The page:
The Utah Judicial Council is recommending that electronic court records continue to be stripped of personal identifiers such as names and address. A a local newspaper sees the recommendations as being more severe. Read the article. In reading the report, I gather that the committee’s aim is to prevent private parties from aggregating and accessing electronically aggregated records which contain personal information.
One recommendation that affects debt collectors, private investigators and employment background companies is to truncate social security numbers.
Most of the identifying data about a party acquired by the courts serves the interests of others. The courts have little or no need for the data. We have recommended that the courts review the data recorded during the history of a case and determine how much is genuinely needed.
Of the identifying information that is required, the courts should make public a party’s name, address, date of birth, driver’s license number and the last four digits of a party’s social security number. This information is more than sufficient to protect against identity confusion. Admittedly, the risk of identity fraud increases. [Emphasis is mine.]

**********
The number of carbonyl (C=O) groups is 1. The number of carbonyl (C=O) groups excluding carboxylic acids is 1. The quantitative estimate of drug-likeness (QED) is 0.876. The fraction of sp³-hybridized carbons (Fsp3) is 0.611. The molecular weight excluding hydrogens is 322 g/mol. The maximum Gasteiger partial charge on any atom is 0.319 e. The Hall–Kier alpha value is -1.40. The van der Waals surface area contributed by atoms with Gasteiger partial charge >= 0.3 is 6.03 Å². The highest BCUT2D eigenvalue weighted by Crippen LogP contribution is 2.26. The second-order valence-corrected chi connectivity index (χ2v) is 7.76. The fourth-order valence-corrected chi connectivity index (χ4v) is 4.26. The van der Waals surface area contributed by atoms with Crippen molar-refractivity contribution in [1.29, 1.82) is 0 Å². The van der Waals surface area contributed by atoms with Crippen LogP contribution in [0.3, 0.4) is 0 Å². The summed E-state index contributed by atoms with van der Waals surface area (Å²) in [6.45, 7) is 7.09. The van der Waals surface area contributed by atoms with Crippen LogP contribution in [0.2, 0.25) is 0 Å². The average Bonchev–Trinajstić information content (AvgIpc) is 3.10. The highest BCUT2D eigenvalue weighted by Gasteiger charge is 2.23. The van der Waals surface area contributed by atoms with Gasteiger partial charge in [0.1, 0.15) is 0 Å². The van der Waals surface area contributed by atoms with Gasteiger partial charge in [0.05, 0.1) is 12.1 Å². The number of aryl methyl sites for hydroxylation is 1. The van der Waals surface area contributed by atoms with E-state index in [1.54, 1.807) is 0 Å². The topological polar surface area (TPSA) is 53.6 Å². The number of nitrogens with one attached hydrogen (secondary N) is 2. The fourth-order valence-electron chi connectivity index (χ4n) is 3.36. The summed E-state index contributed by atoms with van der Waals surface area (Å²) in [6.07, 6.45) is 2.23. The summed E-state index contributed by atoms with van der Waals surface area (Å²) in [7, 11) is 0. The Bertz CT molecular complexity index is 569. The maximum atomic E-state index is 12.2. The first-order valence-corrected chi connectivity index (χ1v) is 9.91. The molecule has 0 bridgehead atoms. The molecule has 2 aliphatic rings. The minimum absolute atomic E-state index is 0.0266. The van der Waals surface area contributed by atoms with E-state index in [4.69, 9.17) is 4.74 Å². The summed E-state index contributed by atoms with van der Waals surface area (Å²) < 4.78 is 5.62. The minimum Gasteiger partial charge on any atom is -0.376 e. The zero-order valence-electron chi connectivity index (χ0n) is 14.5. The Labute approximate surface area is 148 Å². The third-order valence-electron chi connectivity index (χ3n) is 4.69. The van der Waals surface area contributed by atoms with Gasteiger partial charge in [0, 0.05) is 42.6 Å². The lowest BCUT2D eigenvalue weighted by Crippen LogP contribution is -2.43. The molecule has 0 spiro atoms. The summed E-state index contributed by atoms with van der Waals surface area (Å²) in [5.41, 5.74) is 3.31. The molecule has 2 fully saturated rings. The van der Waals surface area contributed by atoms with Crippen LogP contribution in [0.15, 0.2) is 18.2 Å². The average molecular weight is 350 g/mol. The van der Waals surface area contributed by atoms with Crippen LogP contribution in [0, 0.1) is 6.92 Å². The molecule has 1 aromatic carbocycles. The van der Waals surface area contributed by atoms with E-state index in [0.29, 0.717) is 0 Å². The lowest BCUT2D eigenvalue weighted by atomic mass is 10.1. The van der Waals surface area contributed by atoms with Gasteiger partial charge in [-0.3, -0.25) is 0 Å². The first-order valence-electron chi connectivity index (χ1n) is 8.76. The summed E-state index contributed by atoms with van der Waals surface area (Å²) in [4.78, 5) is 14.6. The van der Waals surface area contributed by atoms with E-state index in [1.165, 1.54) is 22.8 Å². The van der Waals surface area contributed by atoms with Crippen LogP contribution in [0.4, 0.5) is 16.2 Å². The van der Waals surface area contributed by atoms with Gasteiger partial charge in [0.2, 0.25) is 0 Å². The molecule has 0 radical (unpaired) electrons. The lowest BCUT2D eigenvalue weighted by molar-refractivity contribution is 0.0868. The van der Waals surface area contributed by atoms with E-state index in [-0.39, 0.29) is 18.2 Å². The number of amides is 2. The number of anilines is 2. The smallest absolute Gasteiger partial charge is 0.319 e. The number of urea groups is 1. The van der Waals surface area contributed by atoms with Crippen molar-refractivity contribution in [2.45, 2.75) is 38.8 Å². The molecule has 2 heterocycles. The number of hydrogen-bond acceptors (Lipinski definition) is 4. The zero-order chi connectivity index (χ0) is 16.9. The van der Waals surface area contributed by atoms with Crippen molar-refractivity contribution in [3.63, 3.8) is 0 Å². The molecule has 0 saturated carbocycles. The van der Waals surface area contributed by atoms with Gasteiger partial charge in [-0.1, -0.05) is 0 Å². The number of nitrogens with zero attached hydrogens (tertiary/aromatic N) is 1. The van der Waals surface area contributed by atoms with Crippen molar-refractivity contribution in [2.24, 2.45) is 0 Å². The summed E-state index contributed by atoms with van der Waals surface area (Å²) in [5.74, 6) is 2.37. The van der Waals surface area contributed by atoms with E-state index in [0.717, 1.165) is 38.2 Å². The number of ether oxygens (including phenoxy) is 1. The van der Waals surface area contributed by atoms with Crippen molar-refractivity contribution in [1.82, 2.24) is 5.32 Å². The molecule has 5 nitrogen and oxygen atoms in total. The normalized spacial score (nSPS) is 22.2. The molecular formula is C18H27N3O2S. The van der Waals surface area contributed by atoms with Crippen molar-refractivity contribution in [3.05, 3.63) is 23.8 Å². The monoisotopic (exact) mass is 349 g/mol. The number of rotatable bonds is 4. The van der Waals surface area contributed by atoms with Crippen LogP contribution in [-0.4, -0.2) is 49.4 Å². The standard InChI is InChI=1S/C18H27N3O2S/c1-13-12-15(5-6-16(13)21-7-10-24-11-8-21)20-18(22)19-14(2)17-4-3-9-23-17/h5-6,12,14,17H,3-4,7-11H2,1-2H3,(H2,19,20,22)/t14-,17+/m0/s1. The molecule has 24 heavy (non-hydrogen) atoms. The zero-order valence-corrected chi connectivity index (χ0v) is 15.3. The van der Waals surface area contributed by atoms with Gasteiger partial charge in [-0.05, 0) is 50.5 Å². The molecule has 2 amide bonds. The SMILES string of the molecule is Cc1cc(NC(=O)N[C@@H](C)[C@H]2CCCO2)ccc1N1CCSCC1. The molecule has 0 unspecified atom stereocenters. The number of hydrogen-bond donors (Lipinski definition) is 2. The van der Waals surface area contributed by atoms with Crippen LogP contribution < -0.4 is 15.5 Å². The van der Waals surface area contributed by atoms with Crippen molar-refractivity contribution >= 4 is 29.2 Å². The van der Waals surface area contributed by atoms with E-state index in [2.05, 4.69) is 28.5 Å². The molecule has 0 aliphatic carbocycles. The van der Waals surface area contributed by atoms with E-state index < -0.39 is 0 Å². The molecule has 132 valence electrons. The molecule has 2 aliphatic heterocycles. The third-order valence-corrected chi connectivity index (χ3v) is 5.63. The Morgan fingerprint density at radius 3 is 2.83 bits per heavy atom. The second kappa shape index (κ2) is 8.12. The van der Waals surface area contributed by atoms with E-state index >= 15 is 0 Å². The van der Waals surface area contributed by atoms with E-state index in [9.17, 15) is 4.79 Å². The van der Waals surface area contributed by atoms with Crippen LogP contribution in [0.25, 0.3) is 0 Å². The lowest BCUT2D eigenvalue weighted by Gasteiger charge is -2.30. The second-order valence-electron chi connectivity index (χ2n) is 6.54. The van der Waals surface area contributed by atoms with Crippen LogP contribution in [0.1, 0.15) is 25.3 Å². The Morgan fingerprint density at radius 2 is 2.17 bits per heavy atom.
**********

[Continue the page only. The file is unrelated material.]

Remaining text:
The report suggests a method for keeping the SSN out of public view but still available to the court. There’s no special dispensation for individuals and businesses who need to verify identity through the social security number. Getting access to this could be burdensome for businesses, as they would probably have to get a court order.
The Utah report cites United States Department of Justice v. Reporters Committee For Freedom of the Press, to argue that aggregate personal identifiers unduly impinge on privacy interests because, 1. the parties to court actions expect that their personal information will only be used for the court’s purposes and, 2. a “dossier” can be compiled from that which would only be found in individual files. But this case attends to the issues of criminal rap sheets, not other types of records which have previously been deemed public.
The social security number is the only means to associate a name with a specific individual, and to confirm this identity through name changes. It is the unique national identifier; names and dates of birth are very commonly shared but each person has her own social security number. This is our national ID card. And it’s a good and proper tool to confirm background by employers, to collect on judgments, mitigate against fraud, locate people related to litigation, family matters, probate and many other legitimate purposes.